Transcribed from "An Illustrated History of The Big Bend Country, embracing
Lincoln, Douglas, Adams and Franklin counties, State of Washington",
published by Western Historical Publishing Co., 1904.
JOHN M. NOBLE is a native of
Marion county, Missouri, born May 26, 1866, the son of Benjamin and Rachel
(Young) Noble. He is now a farmer residing five miles southwest from
His father was born in Virginia, served in
the Civil War and died in Missouri; and his mother, a native of Missouri,
is now living at Aderdeen, Washington. Robert L., and Mrs. Josie
Ludy, brother and sister of Mr. Noble, are the only other members of his
family now living. John M. Noble was the youngest of the family,
and upon the death of his father he went to California with his mother,
brother and sister. They located in Colusa county in 1874, where
the children attended the common schools. Our subject also attended
the high school at Oakland, thus receiving a good common school education.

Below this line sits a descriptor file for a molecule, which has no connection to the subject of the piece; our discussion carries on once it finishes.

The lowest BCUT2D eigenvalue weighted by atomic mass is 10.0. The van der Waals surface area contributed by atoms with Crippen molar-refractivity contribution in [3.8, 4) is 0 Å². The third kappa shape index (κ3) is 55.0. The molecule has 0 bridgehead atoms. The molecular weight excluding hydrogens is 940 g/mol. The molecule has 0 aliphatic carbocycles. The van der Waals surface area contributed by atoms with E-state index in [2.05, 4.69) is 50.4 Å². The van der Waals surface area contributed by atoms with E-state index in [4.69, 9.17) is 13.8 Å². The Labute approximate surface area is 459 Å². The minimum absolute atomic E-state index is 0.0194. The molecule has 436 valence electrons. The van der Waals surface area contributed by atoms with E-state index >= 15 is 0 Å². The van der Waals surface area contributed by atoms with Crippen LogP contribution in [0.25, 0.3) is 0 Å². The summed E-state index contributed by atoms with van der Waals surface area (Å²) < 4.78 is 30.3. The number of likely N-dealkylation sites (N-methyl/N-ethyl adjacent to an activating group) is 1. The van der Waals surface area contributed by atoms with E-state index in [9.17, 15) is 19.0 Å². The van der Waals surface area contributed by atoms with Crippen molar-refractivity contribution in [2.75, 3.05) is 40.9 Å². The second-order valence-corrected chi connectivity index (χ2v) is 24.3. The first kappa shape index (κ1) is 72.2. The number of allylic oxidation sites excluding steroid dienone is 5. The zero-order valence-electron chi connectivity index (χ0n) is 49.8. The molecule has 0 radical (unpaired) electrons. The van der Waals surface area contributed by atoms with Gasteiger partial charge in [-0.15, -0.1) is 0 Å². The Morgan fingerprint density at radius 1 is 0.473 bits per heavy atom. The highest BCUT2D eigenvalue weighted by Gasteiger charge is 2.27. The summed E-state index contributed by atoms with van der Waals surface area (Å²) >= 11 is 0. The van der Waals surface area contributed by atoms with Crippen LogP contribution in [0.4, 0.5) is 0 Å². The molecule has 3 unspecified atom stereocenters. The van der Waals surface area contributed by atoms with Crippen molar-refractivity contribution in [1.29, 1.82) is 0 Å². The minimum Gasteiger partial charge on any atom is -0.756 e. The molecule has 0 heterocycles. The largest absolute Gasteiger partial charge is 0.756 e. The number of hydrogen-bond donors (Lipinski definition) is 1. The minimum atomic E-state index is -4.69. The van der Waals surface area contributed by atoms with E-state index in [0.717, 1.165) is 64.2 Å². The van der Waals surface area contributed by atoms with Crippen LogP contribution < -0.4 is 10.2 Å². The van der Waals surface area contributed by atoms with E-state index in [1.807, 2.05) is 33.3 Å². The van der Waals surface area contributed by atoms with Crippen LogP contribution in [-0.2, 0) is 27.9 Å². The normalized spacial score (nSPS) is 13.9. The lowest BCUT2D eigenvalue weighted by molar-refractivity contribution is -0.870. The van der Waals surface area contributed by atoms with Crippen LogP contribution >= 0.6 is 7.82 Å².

He came to Harrington in the spring of 1886, worked for various farmers
until attaining his majority, when he took a homestead where he still lives.
He was married on February 3, 1896, to May Donthat, a native of Baltimore.
Her father was William and her mother Mary (Walton) Donthat, natives, respectively,
of Virginia and Baltimore. The father, a traveling salesman for a
large boot and shoe house, died in Baltimore in 1901. The mother
came west in 1903 and is now making her home with the subject of this sketch.
Mr. Noble, since locating here, has been continuously
engaged in improving his land and raising stock. He now has his homestead
all under cultivation and improved accordingly to the most approved modern
To Mr. and Mrs. Noble have been born three
children, Kenneth, Esther and Ruth.
In making his home in this section of the
country, which was but very sparsely inhabited at the time of his advent,
Mr. Noble has been compelled to endure many trials and vicissitudes, but
he has successfully met and overcame every besetting obstacle until he
now has as nice and comfortable a little home as is to be found in days
of travel over the Big Bend.